A jury found Freeman guilty of the offense of theft of property under $1,500 with two prior theft convictions. The jury assessed punishment at two years in jail. This appeal followed.
In her sole issue, Freeman contends that the evidence is insufficient to support the jury's verdict. Specifically, Freeman contends that she “was never seen concealing any merchandise.” Further, Freeman contends that there is “no evidence, or merely a ‘modicum’ of evidence” that she acquired or exercised control over the property found in her purse. We disagree.
A. Standard of Review
In our due-process review of the sufficiency of the evidence to support a conviction, we view all of the evidence in the light most favorable to the verdict to determine whether any rational trier of fact could have found the essential elements of the crime beyond a reasonable doubt. Jackson v. Virginia, 443 U.S. 307, 319, 99 S.Ct. 2781, 2789 (1979); Isassi v. State, 330 S.W.3d 633, 638 (Tex.Crim.App.2010). The standard of review is the same for direct and circumstantial evidence cases; circumstantial evidence is as probative as direct evidence in establishing the guilt of an actor. Isassi, 330 S.W.3d at 638.
B. Applicable Law
The offense of theft occurs when a person unlawfully appropriates property with the intent to deprive the owner of the property. See Tex. Penal Code Ann. § 31.03(a). The term “[a]ppropriate” includes both acquiring and otherwise exercising control over the property. See id. § 31.01(4)(B) (West Supp.2012). Appropriation is unlawful when (1) it is without the owner's effective consent or (2) the property is stolen and the defendant appropriates the property knowing it was stolen by another. Id. § 31.03(b). “Deprive” means to dispose of property in a manner that makes recovery of the property by the owner unlikely. Id. § 31.01(2)(C). An “[o]wner” is a person who has title to property, possession of the property, whether lawful or not, or a greater right to possession of the property than the defendant. Id. § 1.07(a)(35)(A) (West Supp.2012).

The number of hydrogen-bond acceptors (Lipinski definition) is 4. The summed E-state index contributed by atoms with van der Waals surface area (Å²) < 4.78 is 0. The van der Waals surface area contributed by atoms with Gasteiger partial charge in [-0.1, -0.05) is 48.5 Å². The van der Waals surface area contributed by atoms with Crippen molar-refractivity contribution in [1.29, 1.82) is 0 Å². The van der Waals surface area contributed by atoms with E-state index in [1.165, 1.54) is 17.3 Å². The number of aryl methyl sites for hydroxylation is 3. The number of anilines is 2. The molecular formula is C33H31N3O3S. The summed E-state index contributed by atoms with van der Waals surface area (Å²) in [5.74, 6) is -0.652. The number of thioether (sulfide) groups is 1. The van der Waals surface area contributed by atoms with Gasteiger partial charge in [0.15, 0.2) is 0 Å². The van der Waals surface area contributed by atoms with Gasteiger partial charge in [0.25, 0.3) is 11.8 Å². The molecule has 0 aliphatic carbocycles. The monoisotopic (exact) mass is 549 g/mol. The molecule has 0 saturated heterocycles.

Intent to deprive is determined from the words and acts of the accused. Griffin v. State, 614 S.W.2d 155, 159 (Tex.Crim.App. [Panel Op.] 1981); Roberson v. State, 821 S.W.2d 446, 448 (Tex.App.—Corpus Christi 1991, pet. ref'd). To this end, “evidence sufficient to show an accused exercised control over property without consent of the owner, intending to deprive him of it, is always enough to prove theft.” Chavez v. State, 843 S.W.2d 586, 588 (Tex.Crim.App.1992). That is, if an accused is found in possession of recently stolen property and, at the time of her arrest, fails to make a reasonable explanation showing her honest acquisition of the property, the jury may draw an inference of guilt. Hardesty v. State, 656 S.W.2d 73, 76 (Tex.Crim.App.1983). To draw the inference of guilt from the sole circumstance of possession of stolen property, the accused must be shown to have been in recent possession of the property after the actual theft. Sutherlin v. State, 682 S.W.2d 546, 549 (Tex.Crim.App.1984). The possession must be personal, recent, and unexplained, and it must involve a distinct and conscious assertion of right to the property. Todd v. State, 601 S.W.2d 718, 720 (Tex.Crim.App.1980).